Functional Order: Si-Te-Fi-Ne
Frank is a meticulous Commissioner, who takes his job very seriously and has no trouble keeping up with the many facets of his position. He keeps tabs on all his underlings and his family, he has a strong desire to maintain the same traditions as when his wife was alive (and continues to miss her on a daily basis, cherishing the memories they had together), and he takes an interest in their daily lives. He often asks his children how their jobs, relationships, and projects are going. He has a long memory for his case files and places worth on his former associations, respecting his father for his Commissioner work but not seeing any need to duplicate it, himself. How he approaches people is based in his own subjective experiences with them, such as respecting and honoring his former partner despite his father’s dislike for him, because he took several bullets intended for Frank. But his inferior Ne can be a problem—at times, he does not think widely enough, as his father points out after he has been shot (his father accurately predicts that this has to do with “one of his old cases,” something Frank denies for awhile). On occasion, he will have a sense of something being “wrong” but not a specific notion of what his instincts are telling him. Still, he trusts and responds to those hunches (leading him, in one instance, when his daughter does not promptly show up at a restaurant, to save her life from a serial killer). Frank makes it known that he hires people based on their job qualifications and results, more than his personal feelings toward them. He has no trouble working with people he does not like, or that do not like him, in order to serve the city. Frank will often point out an action leading to a consequence around the Sunday dinner table, in various discussions with his kids and grandkids about what is going on in their lives and/or their political or moral views. When his son comes under investigation for firing on a fellow officer, Frank refuses to protect him and insists they investigate him just as they would do any other officer; putting aside personal feelings for what is appropriate in the situation, to avoid favoritism. He does not really care what people think of him, and it does not factor into his decision-making, leading to frequent conflict with his superiors in the mayor’s office. Frank can be uncompromising on what he believes and unwilling to negotiate, instead flat out refusing to say anything he does not mean and showing his utter contempt for the press in all his public briefings. He also has strong moral principles. He often keeps his opinions to himself, pointing out to his granddaughter that he likes her father, but loves his daughter, and so he has to choose a side in the divorce (but, he says, she does not). He has a strong desire to allow others to keep their dignity, even when they are in the wrong, allowing corrupt cops at times to retire and abandon their pensions rather than being humiliated and incarcerated.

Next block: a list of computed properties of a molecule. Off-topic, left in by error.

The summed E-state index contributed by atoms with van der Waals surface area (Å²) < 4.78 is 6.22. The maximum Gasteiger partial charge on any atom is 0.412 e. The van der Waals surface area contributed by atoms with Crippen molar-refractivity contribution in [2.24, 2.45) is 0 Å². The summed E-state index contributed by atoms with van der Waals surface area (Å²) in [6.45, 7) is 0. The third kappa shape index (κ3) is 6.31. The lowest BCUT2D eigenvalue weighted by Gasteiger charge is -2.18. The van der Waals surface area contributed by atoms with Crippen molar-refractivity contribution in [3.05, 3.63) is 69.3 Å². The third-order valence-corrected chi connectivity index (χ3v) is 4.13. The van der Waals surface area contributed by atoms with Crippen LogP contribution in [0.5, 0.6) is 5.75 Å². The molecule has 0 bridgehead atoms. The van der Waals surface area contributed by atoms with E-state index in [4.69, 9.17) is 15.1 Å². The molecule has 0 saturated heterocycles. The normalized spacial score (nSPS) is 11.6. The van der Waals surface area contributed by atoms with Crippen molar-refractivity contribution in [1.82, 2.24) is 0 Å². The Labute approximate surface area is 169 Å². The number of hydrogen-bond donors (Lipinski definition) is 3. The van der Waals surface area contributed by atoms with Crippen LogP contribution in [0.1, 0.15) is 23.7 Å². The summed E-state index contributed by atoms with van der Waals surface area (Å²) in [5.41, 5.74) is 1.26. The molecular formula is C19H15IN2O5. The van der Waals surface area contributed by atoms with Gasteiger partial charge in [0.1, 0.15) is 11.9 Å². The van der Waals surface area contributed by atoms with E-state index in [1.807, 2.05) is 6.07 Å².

Enneagram: 1w9 sp/so
Frank is always focused on doing the right, moral, and correct thing, even if others would not agree with him. It enables him to ask forgiveness of a man he wronged many years ago, when the man is on his deathbed (in a shoot-out, the gangster’s wife and grandchild were killed, something Frank feels remorseful about even twenty years later; he asked that the cops not receive their metals of valor for that incident, because innocent civilians died). He serves his city out of a sense of duty, and refuses to play dirty when others slander him and/or angle for his job. He tells his daughter to “trust her gut, it will never lead you wrong” (as his has never done). His anger is often visible to other people and can lead to a rigid and uncompromising attitude. Rather than negotiate or play to the press when he runs afoul of a minister using public opinion to increase hatred for the cops, Frank remains stone cold and refuses to talk to him, insinuating that the other person should approach him first. He hates conflict, and tells his children not to fight with each other at the dinner table. Frank is good at smoothing over a crisis among his loved ones, but can also be too forgiving—when his former partner commits fraud, Frank lets him off the hook by allowing him to retire and take his pension, to avoid a scandal tarnishing his years on the force. And his firm conviction that his job has to come first causes him to walk away from the journalist he is seeing, because he cannot trust her not to report on whatever is happening in his life / his work.